The line formed early outside Brené Brown’s recent talk at Microsoft. A researcher of courage, vulnerability, empathy, and shame, Brown visited the Redmond campus to talk to employees about her latest book, Braving the Wilderness, and to explore the differences between fitting in and truly belonging—a theme that hits home for many employees.

Before she sat down for her (standing room only) on-stage chat with Microsoft’s Chief People Officer Kathleen Hogan, Brown joined Microsoft employee Naomi Boyd to share more about the purpose behind her work and how she believes innovation cannot thrive without risk, vulnerability, and even failure.

Watch her behind-the-scenes interview to learn more, and check out the abridged transcript below.

Naomi Boyd: Brené, before you speak to our employees on stage, we’d love to ask you a few questions. At Microsoft, we talk a lot about purpose-driven work. When you think about your research about vulnerability and wholehearted living, how do you think your purpose has evolved throughout that work?

Brené Brown: Early in my career, I set a very strong intention about trying to start conversations about the things that no one talks about. Early on it was about shame, empathy, and vulnerability, and I think that’s still the case.

I think my purpose is to excavate the things that impact our lives in very real ways, and then give language to it so we can talk about it.

Naomi Boyd: When you think about trying new things—whether you’re failing or succeeding at them—can you talk about a time you tried something new, took a risk, and what you learned?

Brené Brown: I have a really high tolerance for risk. As a vulnerability researcher, I understand that when there’s no risk, no failure, and no disappointment, there’s no innovation. For me, my tolerance is high as long as when we fail, we embed the learning and don’t fail at the same thing over and over again.

I think the biggest risk is the new book (Braving the Wilderness). I tackle some very difficult issues around the polarization that we’re experiencing around the world right now—the ideological and political combativeness—and that’s a new area for me. Every time I stand up and talk about it, it feels risky to me. I think not talking about the reality of what’s going on right now, because it’s uncomfortable, is the definition of privilege.

I just feel like I have to do it, and the criticism and cynicism are a small price to pay for doing work you love and work you think is important.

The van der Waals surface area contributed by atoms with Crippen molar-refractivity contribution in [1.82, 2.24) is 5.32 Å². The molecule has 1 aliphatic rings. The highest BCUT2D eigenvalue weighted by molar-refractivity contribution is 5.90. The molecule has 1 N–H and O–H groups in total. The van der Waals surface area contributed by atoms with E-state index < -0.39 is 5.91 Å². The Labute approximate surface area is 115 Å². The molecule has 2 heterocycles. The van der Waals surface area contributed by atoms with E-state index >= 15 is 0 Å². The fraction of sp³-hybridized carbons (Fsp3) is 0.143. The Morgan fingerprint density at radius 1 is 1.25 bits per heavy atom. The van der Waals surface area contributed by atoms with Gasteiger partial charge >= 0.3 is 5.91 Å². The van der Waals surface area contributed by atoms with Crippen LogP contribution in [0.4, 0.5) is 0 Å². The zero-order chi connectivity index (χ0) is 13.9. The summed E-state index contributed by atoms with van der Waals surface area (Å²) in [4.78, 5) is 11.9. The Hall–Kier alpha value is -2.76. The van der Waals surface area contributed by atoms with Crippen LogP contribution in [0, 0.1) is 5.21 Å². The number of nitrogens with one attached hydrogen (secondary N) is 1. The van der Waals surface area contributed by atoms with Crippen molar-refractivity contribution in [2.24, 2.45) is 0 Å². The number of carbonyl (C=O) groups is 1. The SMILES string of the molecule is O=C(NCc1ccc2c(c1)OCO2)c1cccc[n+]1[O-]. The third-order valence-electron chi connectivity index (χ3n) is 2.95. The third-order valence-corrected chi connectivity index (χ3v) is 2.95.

Naomi Boyd: At Microsoft, we believe and encourage people to show leadership at any level in their careers. What do you believe makes a great leader?

Brené Brown: I’ve spent the last five years doing a lot of leadership research work, and we define a leader as anyone who holds her or himself accountable for finding the potential in people and processes and developing that. So, I absolutely believe in leadership at every level.

It’s interesting because when I think about what the most transformational leaders I’ve ever interviewed share in common, I would say the top three things are: they have a full understanding of emotion in self, they have a full understanding of emotion in others, and they are willing to have difficult conversations. They’re willing to show up for hard conversations, and I think without that skill, you can’t be a strong leader.

Naomi Boyd: Okay, so my last question is a fun one. If we were to offer you a job today at Microsoft, where would you want to work at the company, and what would your job title be?

Brené Brown: I would be the Chief Font Picker. I love fonts. I read books about fonts sometimes when I’m procrastinating from doing my work.

I would be the person who picks all the fonts for Word and PowerPoint, and I would spend my days looking at the fonts. Then I would make the default font something really curly that would make somebody crazy. I really wouldn’t do that; I would pick a nice non-serif.

If that job comes up and you need somebody, call me.